From Handshakes to Handwriting

Approving Easement-Permitted Activities

Over the years, land trusts have acquired thousands of conservation easements protecting properties too numerous to count. To maintain the vitality of these interests, land trusts have had to expand their duties beyond planning and acquisition to enforcement and compliance. Consequently, the informal partnerships enjoyed by many land trusts and easement donors have in many cases given way to more formal relationships, especially as property owners and land trusts staffs have changed over time. Often, servient estate holders will find it necessary to seek permission from the land trust to undertake activities requiring approval under the easement agreements. Approval or denial of these requests requires the land trust's careful consideration in order to avoid adverse consequences.

As a general rule, courts will adhere to the language and intent expressed in the instrument creating the conservation easement to determine what acts of the servient owner are allowed. Nonetheless, even where the instrument and the intentions of the parties are clear, courts acting in equity have recognized equitable defenses such as estoppel and waiver to set aside development restrictions imposed by negative easements. To avoid this result, a land trust should establish procedures that proscribe or permit a servient owner's actions in an even-handed, non-capricious and reasonable manner.

Two cases drawn from the the field of historic preservation illustrate these principles. The first examines the reasonableness of an easement-holding organizations's approval actions; the second considers the ability of the easement holder to address actions inconsistent with the intent of the easement. Together, they provide valuable insights into the scope of conservation easements.

In an action arising from the violation of historic preservation covenants, a New Hampshire superior court granted injunctive relief to the plaintiff, Historic Harrisville, Inc., a non-profit organization and holder of the convenants, and ordered the servient owner and defendant, Peter Temple, to remove a barn constructed without the organization's approval. Historic Harrisville, Inc. v. Temple, No. 91-E-148 (N.H. Super. Ct. Nov 18, 1993) (unreported opinion described in Anon., "New Hampshire and District of Columbia Courts Enforce Conservation Easements," 12 Preservation L. Rep. 1183 (1993)). In 1978, Temple purchased property subject to a restrictive covenant recorded with the Registry of Deeds seven years earlier. The covenant proscribes owners subject to the covenant from "'mak[ing] or permit[ting] any Environmental Change in any Property without the prior written consent of Historic Harrisville, Inc.'" Id. at 1184. Environmental changes, as defined by the instrument, included "any material change in the Exterior Architectural Features of any Structure situated on the Property, [and] any demolition, removal or construction of any Structure situated on the Property…" Following the sale, Temple applied for and received approvals for five environmental changes to his residence. When Temple commenced construction of the barn in 1991, however, Historic Harrisville had not authorized the building nor had Temple filed an application for its approval.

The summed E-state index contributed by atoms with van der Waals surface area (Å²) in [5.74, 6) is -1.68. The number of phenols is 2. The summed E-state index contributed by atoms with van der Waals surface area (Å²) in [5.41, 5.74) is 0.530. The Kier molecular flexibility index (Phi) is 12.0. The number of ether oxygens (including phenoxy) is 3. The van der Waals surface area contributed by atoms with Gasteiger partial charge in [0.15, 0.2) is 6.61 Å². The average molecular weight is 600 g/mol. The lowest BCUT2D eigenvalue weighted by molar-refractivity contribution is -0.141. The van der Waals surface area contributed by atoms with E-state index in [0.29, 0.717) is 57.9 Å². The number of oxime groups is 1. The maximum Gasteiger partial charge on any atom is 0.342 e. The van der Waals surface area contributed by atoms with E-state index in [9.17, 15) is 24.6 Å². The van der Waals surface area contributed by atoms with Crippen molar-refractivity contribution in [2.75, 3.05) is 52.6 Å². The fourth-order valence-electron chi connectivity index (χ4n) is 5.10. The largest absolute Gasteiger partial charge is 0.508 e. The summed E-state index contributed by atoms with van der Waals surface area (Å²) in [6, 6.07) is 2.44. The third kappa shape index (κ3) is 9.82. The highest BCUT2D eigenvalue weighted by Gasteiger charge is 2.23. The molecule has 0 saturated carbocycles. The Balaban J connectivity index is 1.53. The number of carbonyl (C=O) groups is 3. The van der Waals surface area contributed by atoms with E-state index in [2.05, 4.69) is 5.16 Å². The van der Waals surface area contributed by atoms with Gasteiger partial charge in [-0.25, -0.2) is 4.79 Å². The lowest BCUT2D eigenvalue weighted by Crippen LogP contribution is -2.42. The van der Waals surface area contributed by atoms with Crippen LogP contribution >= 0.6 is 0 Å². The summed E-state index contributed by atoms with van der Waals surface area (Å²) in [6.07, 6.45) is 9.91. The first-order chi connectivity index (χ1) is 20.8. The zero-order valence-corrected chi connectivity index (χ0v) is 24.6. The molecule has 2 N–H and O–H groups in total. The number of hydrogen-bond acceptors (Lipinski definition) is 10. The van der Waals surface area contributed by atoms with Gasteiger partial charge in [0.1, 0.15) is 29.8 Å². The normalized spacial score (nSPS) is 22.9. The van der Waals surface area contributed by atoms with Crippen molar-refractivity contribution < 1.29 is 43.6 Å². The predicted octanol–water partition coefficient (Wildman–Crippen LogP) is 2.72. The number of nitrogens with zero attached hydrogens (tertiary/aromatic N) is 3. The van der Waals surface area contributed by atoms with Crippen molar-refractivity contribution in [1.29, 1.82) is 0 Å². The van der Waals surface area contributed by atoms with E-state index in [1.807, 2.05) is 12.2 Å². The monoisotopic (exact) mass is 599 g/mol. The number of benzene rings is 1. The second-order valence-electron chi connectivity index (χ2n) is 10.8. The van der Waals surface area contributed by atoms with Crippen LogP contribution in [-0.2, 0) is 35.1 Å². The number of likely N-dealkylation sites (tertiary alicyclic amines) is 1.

The court considered and rejected two defenses raised by Temple. First, Temple claimed that he did not have actual knowledge of the restrictions until he read his deed in 1991, the time of the litigation. Nonetheless, since record notice had occurred, the court concluded that the covenant was enforceable in equity and gave no effect to this claim nor to the assertion that Temple's neighbors had led him to believe the covenants applied only to his house. The court also rejected Temple's argument that Historic Harrisville had acted unreasonably by not enforcing its covenants uniformly and, due to his reliance interest, the organization should be estopped from enforcing the covenant. The court reached this conclusion after reviewing the approval procedures employed by Historic Harrisville.

Although Historic Harrisville had acted on applications somewhat haphazardly, the court noted that the organization's initial treatment of applications provided a sufficient foundation for its decision to withhold approval. Specifically, the court observed that Historic Harrisville consistently required servient owners to file an application formally requesting permission before changes were made. Soon after learning of Temple's construction activities, Historic Harrisville sent several letters warning him to "'cease construction' and indent[ying] specific items required for consideration of a 'belated application.'" Id. at 1185. Temple eventually complied with the application requirement after-the-fact. Nonetheless, after meeting to consider Temple's actions, the organization decided to deny the application and thereafter notified Temple in writing of its decision, identifying "the reasons for denial, including siting, size, materials, and detailing" and enclosing a copy of the meeting minutes pertaining to his application. Id. at 1186. In addition, the letter invited Temple to resubmit his application and "'to renegotiate a means of approving the barn.'" Id. The court downplayed the fact that "'some applications [had] been approved orally' while 'others [had] been considered by a single person' and that the organization had previously approved similar changes including skylights and decks that would otherwise 'be considered historically inappropriate.'" Id. Given this review of Temple's request, the court concluded that "Historic Harrisville had acted 'reasonably and not arbitrarily' in seeking to enforce the restrictions." Id. at 1185.

The Temple holding suggests that decisions supported by uniform procedures and affording a reasonable opportunity for review will withstand judicial scrutiny. The court also determined that an organization's prior decisions with respect to third parties did not create an expectation of approval in the instant case. Rather, so long as independent grounds for each decision existed, the organization had met its standard of review (even if a decision inconsistent with its overall purpose ensues).